Saturday in the 8th week of Ordinary Time
DAILY GOSPEL COMMENTARY:
JESUS’ AUTHORITY (Mk 11:27-33).
Jesus entered Jerusalem and went into the temple area. He looked around at everything and, since it was already late, went out to Bethany with the Twelve.
The next day as they were leaving Bethany he was hungry. Seeing from a distance a fig tree in leaf, he went over to see if he could find anything on it. When he reached it he found nothing but leaves; it was not the time for figs. And he said to it in reply, “May no one ever eat of your fruit again!” And his disciples heard it.
They came to Jerusalem, and on entering the temple area he began to drive out those selling and buying there. He overturned the tables of the money changers and the seats of those who were selling doves. He did not permit anyone to carry anything through the temple area. Then he taught them saying, “Is it not written: My house shall be called a house of prayer for all peoples? But you have made it a den of thieves.”
Jesus and his disciples returned once more to Jerusalem. As he was walking in the temple area, the chief priests, the scribes, and the elders approached him and said to him, “By what authority are you doing these things? Or who gave you this authority to do them?” Jesus said to them, “I shall ask you one question. Answer me, and I will tell you by what authority I do these things. Was John’s baptism of heavenly or of human origin? Answer me.” They discussed this among themselves and said, “If we say, ‘Of heavenly origin,’ he will say, ‘Then why did you not believe him?’ But shall we say, ‘Of human origin’?”– they feared the crowd, for they all thought John really was a prophet. So they said to Jesus in reply, “We do not know.” Then Jesus said to them, “Neither shall I tell you by what authority I do these things.”
Commentary from the Navarre Bible, St. Mark, (with permission)
- 27-33 Those who put this question to Jesus are the same people as, some days earlier, sought to destroy him (cf. Mk 11:18). They represent the official Judaism of the period (cf. note on Mt 2:4).
- Jesus had already given proofs and signs of being the Messiah, in his miracles and preaching; and St John the Baptist had borne witness about who Jesus was.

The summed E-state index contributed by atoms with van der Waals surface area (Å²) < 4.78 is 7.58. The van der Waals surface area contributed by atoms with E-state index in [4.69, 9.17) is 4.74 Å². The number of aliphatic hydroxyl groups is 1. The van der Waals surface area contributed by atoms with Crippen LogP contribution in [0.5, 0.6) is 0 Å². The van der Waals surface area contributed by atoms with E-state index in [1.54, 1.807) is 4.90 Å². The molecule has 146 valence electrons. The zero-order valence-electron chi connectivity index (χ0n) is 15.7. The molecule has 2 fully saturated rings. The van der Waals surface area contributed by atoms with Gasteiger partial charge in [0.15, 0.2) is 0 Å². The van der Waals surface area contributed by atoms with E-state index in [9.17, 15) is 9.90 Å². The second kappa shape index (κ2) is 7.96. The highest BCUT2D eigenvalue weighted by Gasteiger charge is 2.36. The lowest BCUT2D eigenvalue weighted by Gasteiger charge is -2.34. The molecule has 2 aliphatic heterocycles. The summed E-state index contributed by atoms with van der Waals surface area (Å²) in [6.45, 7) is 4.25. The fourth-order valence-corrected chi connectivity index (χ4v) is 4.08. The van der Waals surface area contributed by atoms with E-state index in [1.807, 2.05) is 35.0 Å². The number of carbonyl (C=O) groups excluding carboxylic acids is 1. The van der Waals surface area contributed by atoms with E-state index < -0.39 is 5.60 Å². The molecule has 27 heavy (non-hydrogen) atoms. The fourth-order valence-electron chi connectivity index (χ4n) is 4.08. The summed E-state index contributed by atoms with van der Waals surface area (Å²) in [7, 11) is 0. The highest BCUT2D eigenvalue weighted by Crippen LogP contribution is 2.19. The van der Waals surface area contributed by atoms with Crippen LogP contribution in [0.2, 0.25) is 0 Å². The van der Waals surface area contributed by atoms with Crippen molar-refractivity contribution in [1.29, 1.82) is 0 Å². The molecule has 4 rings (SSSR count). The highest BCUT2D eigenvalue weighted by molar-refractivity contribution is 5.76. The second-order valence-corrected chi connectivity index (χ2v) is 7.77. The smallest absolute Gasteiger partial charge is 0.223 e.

- This is why, before replying our Lord asks them to recognize the truth proclaimed by the Precursor. But they do not want to accept this truth; nor do they want to reject it publicly, out of fear of the people. Since they are not ready to admit their mistake, any further explanation Jesus might offer would serve no purpose.
With what authority are you doing this? Jesus answers this question from the religious leaders of Israel with an analogous question regarding John the Baptist. The salvific action of Jesus is not admitted, because authority does not come from the hierarchy of Israel. Jesus’ argumentation reveals the irrationality of such a position, leading his opponents to absurdity. Indeed, if the Jews recognized, when asked by Jesus, that John’s baptism was from God, then they showed themselves to be sinners. they had rejected; But if they said that it belonged to men, the people would jump on them, since they highly esteemed John the Baptist. Faced with this dilemma, they opt for silence: “we don’t know.” But in this shameful retreat, they remain closed to the truth. And the truth is that God’s saving action is not at the mercy of human authority. It is from God and manifests as He chooses, and to Him we must obey and submit.
VIDEO COMMENTARY TOPIC: DO YOU SIN WHEN YOU GET ANGRY?1
In today’s gospel reading, Jesus is challenged by the Jewish leaders because they are unhappy with His teachings and the way He does them. They ask Him where His authority comes from but when they could not answer His question, He does not answer theirs. But He spoke the truth. His authority came from His Father, for He is the Son of God.
The recent incident where Jesus drove out the merchants from the temple was, perhaps, the last straw for the Jewish leaders, as Jesus disrupted their regular source of commissions. For some time now, they have grown jealous of Jesus’ growing popularity. They ignored the miracles that Jesus performed. They were more concerned about their stature and their dwindling authority over the people. The incident at the temple made them reach their boiling point.
We reflect today on what drives one’s anger and we differentiate that with righteous anger.
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